You can’t fault Robert Eggers’ ambition. Five years ago his first feature, The Witch, demonstrated a distinctive vision and formidable craft in a genre so often defined by lazily-tossed-together homages. While I was lukewarm on the film on the whole, resisting its reliance on reproducing an earlier era’s misogyny, Eggers’ talent was equally undeniable; as I noted at the time, his “formal craft and visual nuance are laudable.”
Where others might have parlayed the critical success of The Witch as entrée to the mainstream – say, by helming a Conjuring spinoff and leveraging that into a bigger franchise – Eggers stuck stubbornly to his old-fashioned guns (muskets might be the better word), turning his attention to this odd little creation: The Lighthouse. Though more modern than The Witch in its setting, taking place in the late nineteenth century, The Lighthouse’s aesthetic is even more archaic than its predecessor’s desaturated, naturally-lit murkiness.
Shot in black-and-white in an almost square aspect ratio (1.19:1, technically), the film immediately recalls an earlier era of cinema. Jarin Blaschke’s sumptuous yet stark cinematography was nominated for an Academy Award, and deservingly-so. The images are painterly and expressive, but most importantly they evoke the desolation of the film’s isolated setting, a lighthouse surrounded by little more than sharp-edged rocks and a swarm of shrieking seagulls. Blaschke’s camera inexorably glides through the impressively-crafted sets, venturing through walls and up the tower’s perilously spiralled staircase. The tableaux are expansively realised and yet claustrophobia can’t help but creep in.
But Eggers’ ambition goes beyond such aesthetic achievements. As in The Witch, he clearly wants to tell a different kind of story here. That story falls along three major axes. The first is the relationship between the elder ‘wicky’ (Willem Dafoe) and his incumbent protégé (Robert Pattinson). Dafoe’s character is curmudgeonly and frequently flatulent; Pattinson is defined by flinty frustration – both at the demands of his superior (who hogs the all-important duty of tending the light) and at some deeper wound we won’t come to understand until later in the tale.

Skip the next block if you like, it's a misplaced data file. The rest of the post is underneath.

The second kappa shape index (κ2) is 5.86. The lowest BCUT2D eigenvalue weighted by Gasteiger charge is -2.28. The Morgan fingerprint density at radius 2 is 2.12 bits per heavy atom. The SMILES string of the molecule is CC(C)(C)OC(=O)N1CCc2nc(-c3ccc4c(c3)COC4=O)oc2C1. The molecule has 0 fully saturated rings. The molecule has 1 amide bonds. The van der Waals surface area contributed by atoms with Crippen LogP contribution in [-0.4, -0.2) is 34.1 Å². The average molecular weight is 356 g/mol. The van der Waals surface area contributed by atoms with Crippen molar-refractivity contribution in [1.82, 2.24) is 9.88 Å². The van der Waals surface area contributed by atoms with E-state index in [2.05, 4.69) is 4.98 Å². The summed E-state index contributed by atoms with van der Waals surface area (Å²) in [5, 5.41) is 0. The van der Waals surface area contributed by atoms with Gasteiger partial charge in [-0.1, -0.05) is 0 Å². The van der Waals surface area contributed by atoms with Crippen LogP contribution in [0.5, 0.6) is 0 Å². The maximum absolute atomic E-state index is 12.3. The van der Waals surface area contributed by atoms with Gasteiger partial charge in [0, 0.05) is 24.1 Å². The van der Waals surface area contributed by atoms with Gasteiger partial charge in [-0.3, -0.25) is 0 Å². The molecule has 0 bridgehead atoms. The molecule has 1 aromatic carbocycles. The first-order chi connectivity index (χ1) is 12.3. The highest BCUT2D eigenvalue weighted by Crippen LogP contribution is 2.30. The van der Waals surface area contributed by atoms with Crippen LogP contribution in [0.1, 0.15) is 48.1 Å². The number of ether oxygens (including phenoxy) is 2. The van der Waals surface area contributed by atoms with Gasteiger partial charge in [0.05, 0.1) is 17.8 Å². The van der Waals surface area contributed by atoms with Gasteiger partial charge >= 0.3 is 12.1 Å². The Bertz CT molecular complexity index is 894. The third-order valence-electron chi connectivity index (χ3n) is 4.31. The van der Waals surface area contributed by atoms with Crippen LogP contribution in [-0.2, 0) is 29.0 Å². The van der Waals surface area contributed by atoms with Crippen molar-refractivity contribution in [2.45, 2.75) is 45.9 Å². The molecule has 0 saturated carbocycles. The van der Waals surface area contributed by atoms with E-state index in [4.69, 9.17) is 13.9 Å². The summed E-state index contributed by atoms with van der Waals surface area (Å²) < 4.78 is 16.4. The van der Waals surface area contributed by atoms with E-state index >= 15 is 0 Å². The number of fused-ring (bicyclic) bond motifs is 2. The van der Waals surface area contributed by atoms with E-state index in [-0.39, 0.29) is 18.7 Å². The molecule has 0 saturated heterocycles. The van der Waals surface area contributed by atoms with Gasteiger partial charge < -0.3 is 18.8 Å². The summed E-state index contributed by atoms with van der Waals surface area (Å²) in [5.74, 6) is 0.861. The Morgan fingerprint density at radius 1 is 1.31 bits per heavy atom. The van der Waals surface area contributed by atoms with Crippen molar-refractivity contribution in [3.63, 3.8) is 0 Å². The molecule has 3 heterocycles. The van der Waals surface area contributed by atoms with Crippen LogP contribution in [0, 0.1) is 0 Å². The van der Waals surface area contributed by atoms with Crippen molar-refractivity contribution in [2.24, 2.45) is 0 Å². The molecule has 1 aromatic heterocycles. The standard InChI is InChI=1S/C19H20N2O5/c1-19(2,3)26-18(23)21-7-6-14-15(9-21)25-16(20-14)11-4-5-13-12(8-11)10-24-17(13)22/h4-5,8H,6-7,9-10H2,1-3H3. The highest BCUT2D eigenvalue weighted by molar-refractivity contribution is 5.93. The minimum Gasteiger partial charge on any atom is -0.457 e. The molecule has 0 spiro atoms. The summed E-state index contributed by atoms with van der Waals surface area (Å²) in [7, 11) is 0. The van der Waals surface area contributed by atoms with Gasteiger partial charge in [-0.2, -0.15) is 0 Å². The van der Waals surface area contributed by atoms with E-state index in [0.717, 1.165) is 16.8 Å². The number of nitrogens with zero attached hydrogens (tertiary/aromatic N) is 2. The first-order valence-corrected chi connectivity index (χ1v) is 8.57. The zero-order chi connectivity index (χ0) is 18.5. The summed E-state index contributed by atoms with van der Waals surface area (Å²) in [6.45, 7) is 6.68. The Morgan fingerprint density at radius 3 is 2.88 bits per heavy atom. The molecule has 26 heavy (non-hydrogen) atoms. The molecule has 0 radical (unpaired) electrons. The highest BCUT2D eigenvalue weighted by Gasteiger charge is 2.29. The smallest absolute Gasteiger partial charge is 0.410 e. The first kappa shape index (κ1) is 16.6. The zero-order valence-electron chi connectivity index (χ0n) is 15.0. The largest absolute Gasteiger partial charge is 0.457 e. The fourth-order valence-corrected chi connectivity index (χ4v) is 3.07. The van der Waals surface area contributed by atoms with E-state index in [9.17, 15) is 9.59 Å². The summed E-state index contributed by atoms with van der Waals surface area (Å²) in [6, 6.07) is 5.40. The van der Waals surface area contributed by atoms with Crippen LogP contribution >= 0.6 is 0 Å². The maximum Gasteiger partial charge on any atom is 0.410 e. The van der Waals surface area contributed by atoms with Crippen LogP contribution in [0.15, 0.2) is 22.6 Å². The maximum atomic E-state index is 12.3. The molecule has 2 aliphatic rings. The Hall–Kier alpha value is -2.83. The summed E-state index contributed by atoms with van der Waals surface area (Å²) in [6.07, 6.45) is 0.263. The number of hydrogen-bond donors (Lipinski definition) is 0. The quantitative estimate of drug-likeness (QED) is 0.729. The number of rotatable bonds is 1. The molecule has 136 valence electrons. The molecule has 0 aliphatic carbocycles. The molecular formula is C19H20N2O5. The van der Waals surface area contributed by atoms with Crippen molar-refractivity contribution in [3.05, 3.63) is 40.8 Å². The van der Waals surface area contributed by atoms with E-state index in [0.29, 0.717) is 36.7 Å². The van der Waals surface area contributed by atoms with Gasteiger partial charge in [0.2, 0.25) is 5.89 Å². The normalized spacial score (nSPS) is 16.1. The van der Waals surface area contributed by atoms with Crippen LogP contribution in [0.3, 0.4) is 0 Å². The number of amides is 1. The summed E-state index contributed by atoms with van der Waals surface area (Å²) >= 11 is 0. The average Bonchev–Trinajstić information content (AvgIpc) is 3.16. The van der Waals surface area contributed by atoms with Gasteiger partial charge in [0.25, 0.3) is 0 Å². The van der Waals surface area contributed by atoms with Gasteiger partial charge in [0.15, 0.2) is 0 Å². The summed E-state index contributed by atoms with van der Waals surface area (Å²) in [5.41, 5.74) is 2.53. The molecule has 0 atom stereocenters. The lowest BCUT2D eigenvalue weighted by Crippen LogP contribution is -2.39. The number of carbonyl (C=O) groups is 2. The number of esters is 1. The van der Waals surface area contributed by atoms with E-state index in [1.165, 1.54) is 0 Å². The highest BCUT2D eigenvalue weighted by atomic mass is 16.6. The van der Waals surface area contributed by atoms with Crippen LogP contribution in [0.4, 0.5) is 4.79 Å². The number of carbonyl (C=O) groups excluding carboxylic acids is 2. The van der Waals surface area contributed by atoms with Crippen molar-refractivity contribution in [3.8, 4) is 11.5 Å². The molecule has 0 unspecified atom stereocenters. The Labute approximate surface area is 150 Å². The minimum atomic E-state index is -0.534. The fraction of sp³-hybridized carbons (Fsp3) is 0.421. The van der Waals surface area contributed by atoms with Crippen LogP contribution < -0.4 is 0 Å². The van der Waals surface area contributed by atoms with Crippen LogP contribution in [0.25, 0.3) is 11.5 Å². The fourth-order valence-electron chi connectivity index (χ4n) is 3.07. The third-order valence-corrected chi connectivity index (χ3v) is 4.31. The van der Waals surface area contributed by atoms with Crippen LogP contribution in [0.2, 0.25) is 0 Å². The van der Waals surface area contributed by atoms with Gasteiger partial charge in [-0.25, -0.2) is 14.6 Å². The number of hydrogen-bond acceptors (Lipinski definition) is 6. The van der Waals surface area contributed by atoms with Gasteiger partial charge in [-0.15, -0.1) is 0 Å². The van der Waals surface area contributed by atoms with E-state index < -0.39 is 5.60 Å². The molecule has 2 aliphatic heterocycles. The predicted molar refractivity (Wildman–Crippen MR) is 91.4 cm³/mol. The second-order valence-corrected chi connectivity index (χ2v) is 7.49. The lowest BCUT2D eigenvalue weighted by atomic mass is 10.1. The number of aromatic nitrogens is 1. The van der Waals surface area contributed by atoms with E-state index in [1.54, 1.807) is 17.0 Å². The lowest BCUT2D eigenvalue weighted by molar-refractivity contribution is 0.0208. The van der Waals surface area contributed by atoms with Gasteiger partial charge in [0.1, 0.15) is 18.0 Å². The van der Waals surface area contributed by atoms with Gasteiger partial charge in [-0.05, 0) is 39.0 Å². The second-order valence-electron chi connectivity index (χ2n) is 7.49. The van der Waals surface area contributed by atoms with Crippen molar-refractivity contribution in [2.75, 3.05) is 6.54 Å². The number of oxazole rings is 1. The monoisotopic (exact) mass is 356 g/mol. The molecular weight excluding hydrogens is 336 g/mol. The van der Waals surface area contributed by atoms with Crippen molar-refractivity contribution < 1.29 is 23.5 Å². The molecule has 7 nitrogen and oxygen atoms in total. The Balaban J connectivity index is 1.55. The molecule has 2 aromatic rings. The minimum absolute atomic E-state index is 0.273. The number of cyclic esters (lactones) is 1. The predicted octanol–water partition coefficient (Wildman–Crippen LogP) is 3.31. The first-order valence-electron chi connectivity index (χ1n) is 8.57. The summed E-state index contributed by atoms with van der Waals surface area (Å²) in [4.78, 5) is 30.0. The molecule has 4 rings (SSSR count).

The other axes are more unorthodox. On one hand we explore Pattinson’s degrading mental state, realised in visions of mermaids and distant tempests. Perhaps this is a symptom of cabin fever; perhaps he’s merely being gaslit by his cranky supervisor. Or – as the third axis proposes – this is actually a supernatural tale. Those mermaids are at once real and a figurative manifestation of Pattinson’s character’s feelings of guilt, explored in more detail in the film’s final third.
Each of these story elements is individually enticing. What keeps The Lighthouse from achieving its potential, for me, is how Eggers (and co-screenwriter Max Eggers) find themselves drawn down each axis rather than investigating their intersections. The interactions between the two men – anchored by their committed acting performances and, eventually, a whole lot of alcohol – quiver with an odd, queer-adjacent intensity: ripples of tales like Beau Travail or Billy Budd where power structures are underpinned by unnamed desire. As fascinating as it is, it’s never fully explored nor aligned with these images of mermaids or spiritual incarnations of shame. If you’re going to say, interpret the lighthouse’s circling beacon as a kind of deity – a perfectly valid interpretation! – it’s hard to reconcile that with the curious relationship that forms between the two men.
Such ambiguity is a failing less because of divergent narrative and thematic threads, but more because of the way that they undermine Eggers’ attempt to develop and sustain a compelling atmosphere. The first time Pattinson sees visions of mermaids, for instance, adrift at sea surrounded by bobbing coffins, I was transfixed. It was a perfect example of the way the right editing rhythms and aesthetic approach can enable the supernatural to be neatly folded into a previously-realistic narrative. But the shifting between these themes left me feeling adrift, buffeted by savage waves of powerfully-executed stories that seemed to all be pushing me in different directions without a singular focus.
The Lighthouse isn’t as dry as I’m making it out to be. While I wouldn’t describe it as a laugh riot – as many critics at Cannes did, presumably starved of anything approaching a laugh a week into the famous film festival – there’s no denying that Eggers is better at leavening his tone here than he was in his oppressive previous film. Even if The Lighthouse might fall short of what I feel like it could have been, it’s a demonstration of the raw talent and original ideas bubbling in its director’s head. I’d set sail with him again.